What does Paul mean by “unlearned questions” (verse 22)? Can you give examples of “foolish and unlearned questions” that we take up today? What is wrong with dealing with questions that start quarrels? Notice that the word “strifes” in verse 22 and the word “strive” in verse 23 are variations of the same root, both in English and in Paul’s Greek. What does it mean to say that the Lord’s servant must be gentle to everyone? How do we preach gently? How can we rebuke gently or exhort gently? Verse 25 will make more sense if you put “to him” after the phrase “oppose themselves.” What do the last part of verse 25 and verse 26 say is the point of preaching and exhortation? Paul seems to be using “repentance” and “recover themselves” as parallel terms. In what way is repentance a recovery of self? Why does Satan take us captive? How does he do so? How does the gentleness that Paul recommends to Timothy differ from Satan’s method? How do the results of the two methods differ?

2 Timothy 3:1-5

Why will the last days, as Timothy understands them, be perilous (difficult, fierce—verse 1)? Here is another translation (that of the New International Version) of the list in verses 2-5, compared to the King James Version:

 

KJV

NIV

 

lovers of their own selves

lovers of self

 

covetous

lovers of money

 

proud

proud

 

blasphemers

abusive

 

disobedient to parents

disobedient to their parents

 

unthankful

ungrateful

 

unholy

unholy

 

without natural affection

without love

 

trucebreakers

unforgiving

 

false accusers

slanderous

 

incontinent

without self-control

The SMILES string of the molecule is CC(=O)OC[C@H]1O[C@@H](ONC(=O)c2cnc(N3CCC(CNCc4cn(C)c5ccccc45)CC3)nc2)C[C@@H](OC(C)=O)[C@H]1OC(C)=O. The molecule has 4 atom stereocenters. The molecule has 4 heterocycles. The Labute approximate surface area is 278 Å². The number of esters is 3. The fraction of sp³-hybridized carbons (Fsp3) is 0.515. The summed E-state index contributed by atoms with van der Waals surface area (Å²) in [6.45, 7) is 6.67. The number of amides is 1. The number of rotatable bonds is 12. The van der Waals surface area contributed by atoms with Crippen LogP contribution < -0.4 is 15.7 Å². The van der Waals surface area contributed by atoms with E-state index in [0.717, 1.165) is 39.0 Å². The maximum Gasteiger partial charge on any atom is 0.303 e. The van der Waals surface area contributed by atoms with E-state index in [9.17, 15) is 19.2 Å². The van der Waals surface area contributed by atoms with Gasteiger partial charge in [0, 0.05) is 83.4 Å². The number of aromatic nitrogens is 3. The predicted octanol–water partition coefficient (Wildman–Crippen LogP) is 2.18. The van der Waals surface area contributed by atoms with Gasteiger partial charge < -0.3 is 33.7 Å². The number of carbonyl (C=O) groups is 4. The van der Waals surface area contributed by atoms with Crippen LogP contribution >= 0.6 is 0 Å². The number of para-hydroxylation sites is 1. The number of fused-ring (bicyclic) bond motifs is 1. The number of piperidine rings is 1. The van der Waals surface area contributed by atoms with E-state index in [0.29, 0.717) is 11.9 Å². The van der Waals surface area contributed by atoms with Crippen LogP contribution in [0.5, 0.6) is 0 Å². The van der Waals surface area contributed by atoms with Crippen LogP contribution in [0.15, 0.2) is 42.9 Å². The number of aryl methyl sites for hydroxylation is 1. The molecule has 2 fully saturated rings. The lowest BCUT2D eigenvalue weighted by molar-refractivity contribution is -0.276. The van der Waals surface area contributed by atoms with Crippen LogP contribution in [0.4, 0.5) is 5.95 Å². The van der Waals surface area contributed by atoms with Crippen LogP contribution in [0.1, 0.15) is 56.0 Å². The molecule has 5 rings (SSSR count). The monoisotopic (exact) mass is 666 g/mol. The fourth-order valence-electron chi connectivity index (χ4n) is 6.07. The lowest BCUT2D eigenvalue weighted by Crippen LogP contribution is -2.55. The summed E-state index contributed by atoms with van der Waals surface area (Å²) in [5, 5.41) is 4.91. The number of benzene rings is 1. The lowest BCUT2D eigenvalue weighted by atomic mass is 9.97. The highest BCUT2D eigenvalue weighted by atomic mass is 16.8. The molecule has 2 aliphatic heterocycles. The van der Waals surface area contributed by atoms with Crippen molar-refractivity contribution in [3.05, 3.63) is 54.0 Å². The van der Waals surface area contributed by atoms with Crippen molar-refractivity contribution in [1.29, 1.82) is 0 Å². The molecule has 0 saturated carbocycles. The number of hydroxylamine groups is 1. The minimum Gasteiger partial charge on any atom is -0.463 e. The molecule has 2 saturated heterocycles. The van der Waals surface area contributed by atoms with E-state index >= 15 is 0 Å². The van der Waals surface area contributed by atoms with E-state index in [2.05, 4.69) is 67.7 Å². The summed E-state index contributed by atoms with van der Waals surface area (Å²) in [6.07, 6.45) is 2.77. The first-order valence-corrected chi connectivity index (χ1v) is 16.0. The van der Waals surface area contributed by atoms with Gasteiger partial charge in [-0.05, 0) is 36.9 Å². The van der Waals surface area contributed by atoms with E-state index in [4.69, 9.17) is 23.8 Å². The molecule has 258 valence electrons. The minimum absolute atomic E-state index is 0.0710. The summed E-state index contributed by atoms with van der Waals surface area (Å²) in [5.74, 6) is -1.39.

fierce

brutal

 

despisers of those that are good

not lovers of the good

 

traitors

treacherous

 

heady

rash

 

highminded

conceited

 

lovers of pleasure more than lovers of God

lovers of pleasure rather than lovers of God

 

Which elements of this list differ significantly from the King James translation? What do you make of those differences? Does this list help you understand the King James translation? Are there any things in this translation with which you disagree? Look at each item in the list and ask yourself why Paul condemns it. Do we condemn all of these things today? If we do not condemn some, why not?2 Timothy 3:14-17

Why should it be important to Timothy whom he has learned things from (verse 14)? Is it important to us? When? When not? With regard to what do the scriptures make us wise (verse 15)? Is imparting that wisdom to us the purpose of scripture? What is the significance of Joseph Smith’s change in verse 16? How is scripture good for doctrine (teaching)? For reproof? For correction? For instruction (training) in righteousness? Look at footnote 17a. What does that tell us about how to understand verse 17? In what sense does scripture make us perfect? If you change “furnished” to “equipped” and “unto” to “for,” the verse will probably be easier to understand. How does scripture equip us for all good works?

2 Timothy 4:1-2

Why does Paul begin this part of his instruction to Timothy with a solemn charge? Why does he use this particular description of Christ, “the judge of the quick and the dead and the Second Coming”? If you read verse 2 as the King James translation has it—“be instant [prepared] in season, [and] out of season”—what does this verse say? If you read it as Joseph Smith changed it, what does it say? What does “reprove” mean? What does “rebuke” mean? Are they different? What does “exhort” mean?

2 Timothy 4:3-4

What does it mean to say that some “will not endure sound doctrine”? Is it significant that the phrase “sound doctrine” literally means “healthy teaching”? What makes a teaching metaphorically healthy? What does “heap to themselves teachers” mean? What does it mean to have itching (i.e., “tickling”) ears? How do their itching ears explain the fact that they have heaped teachers to themselves? What does it mean to say that they heap these teachers to themselves “after their own lusts”? Does this passage describe any in our own day? Does it ever describe us? If so, how so?

How do we know whether we have become one of those described in these passages from 1 and 2 Timothy? What should our response be to those who have become such people? How should we deal with apostasy in our families? In our wards?